Global Climate Strike held by students, environmentalists to fight ‘global tragedy’

Heavy downpour did not stop students and environmental advocates from rallying in the vicinity of the Commission on Human Rights (CHR) Building in University of the Philippines Diliman last September 20. 

As they marched toward the front of the building, participants sounded off their alarms at 2 pm in order to “pressure” the government to declare a local and national climate emergency for the country, as stated by Youth Strike 4 Climate Philippines representative Patrick Ryan Bello.

The Global Climate Strike, which will last from September 20 to 27, follows the same objective of emphasizing climate justice and preventing further environmental degradation through simultaneous protests around the world.

Cries of the Filipinos

“We are unstoppable; a better world is possible,” the participants chanted as they punctuated the importance of climate emergency—which is when the concern for the state of the climate is stressed due to factors such as pollution, carbon emissions, and other environmental injustices.

Several points were raised during the strike. Andre Fallaria from the Youth Strike 4 Climate Philippines shared his insights on the importance of sustainable mass transport systems, which are vehicles that have smaller carbon footprints than their regular counterparts. Citing examples such as electric cars, Fallaria pushed for the utilization of such vehicles, which would be beneficial to the environment.

Having attained a staggering 132.18 metric tons of carbon dioxide emissions in 2018—a 3.79 percent increase from 2017—the Philippines is among numerous developing countries that have exponentially increased their aggregate amount of greenhouse gas production, otherwise known as carbon footprint, in the last decade.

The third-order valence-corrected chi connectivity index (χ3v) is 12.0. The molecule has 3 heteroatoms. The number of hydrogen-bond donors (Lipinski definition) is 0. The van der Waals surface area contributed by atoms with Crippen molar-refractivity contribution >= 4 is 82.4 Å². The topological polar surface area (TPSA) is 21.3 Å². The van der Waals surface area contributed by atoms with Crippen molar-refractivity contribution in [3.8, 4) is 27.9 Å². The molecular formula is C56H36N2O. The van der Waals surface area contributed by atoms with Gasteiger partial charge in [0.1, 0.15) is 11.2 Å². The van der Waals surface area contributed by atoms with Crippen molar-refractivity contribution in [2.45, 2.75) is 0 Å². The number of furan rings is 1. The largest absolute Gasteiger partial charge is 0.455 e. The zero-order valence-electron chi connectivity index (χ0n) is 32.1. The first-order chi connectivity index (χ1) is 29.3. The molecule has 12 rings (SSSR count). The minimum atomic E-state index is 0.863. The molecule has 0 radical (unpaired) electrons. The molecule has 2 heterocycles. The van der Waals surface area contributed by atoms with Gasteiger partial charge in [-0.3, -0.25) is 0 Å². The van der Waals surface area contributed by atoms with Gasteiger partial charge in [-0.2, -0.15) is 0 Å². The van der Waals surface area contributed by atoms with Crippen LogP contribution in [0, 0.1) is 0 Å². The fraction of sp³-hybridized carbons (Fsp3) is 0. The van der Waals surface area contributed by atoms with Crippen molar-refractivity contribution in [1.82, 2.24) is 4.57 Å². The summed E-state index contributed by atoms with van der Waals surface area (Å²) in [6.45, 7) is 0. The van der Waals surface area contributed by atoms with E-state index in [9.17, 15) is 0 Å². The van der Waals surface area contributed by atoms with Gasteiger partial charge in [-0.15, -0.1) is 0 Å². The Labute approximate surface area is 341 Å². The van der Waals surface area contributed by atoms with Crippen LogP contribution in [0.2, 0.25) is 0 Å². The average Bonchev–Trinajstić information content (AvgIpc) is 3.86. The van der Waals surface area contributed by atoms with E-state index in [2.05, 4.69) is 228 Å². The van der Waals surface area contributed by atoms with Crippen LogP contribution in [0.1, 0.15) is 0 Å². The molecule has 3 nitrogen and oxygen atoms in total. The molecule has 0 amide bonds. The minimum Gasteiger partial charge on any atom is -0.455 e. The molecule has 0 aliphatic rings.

Additionally, he also stressed the importance of reducing coal as a source of energy, and stated, “‘Pag nabawasan ang ating [pag-gamit ng] mga fossil fuels, parang na ring mababawasan yung emissions natin ng carbon [at greenhouse gases].”

(If we reduce the use of fossil fuels, we will also reduce emissions of carbon and greenhouse gases that affect the global climate.)

Greenhouse gases essentially consist of carbon dioxide, methane, nitrous oxide, and other gases—all of which are effective contributors to the greenhouse effect. The greenhouse effect is a process caused by the presence of radioactive gases in the earth’s lower atmosphere, trapping heat energy from the sun and warming the planet’s surface. While it is a natural event intended for maintaining global temperatures, an enhanced greenhouse effect caused by an increased amount of greenhouse gases in the atmosphere raises the planet’s surface temperature way beyond its current threshold. 

A solidarity message was also given by Akbayan Youth member Charisse Flores, who observed how ordinary individuals in society often refuse to listen to anything about climate change. Flores even highlighted how some would go as far as denying the existence of such a phenomenon. 

Faced with such problems, she declared, ”Nandito tayo ngayon [para] ipatunay lalo nating totoo ang climate change.”

(We are here to testify and prove that climate change is real.)

Representing University of the Philippines Alyansa, Joshua Dy also delivered a solidarity message for the advocates on what they can do to address the injustices done to the environment. “Kailangan natin tingnan [ang climate change] sa iba’t ibang lente na mayroon tayo, mula sa loob ng pamantasan hanggang sa labas,” he proposed.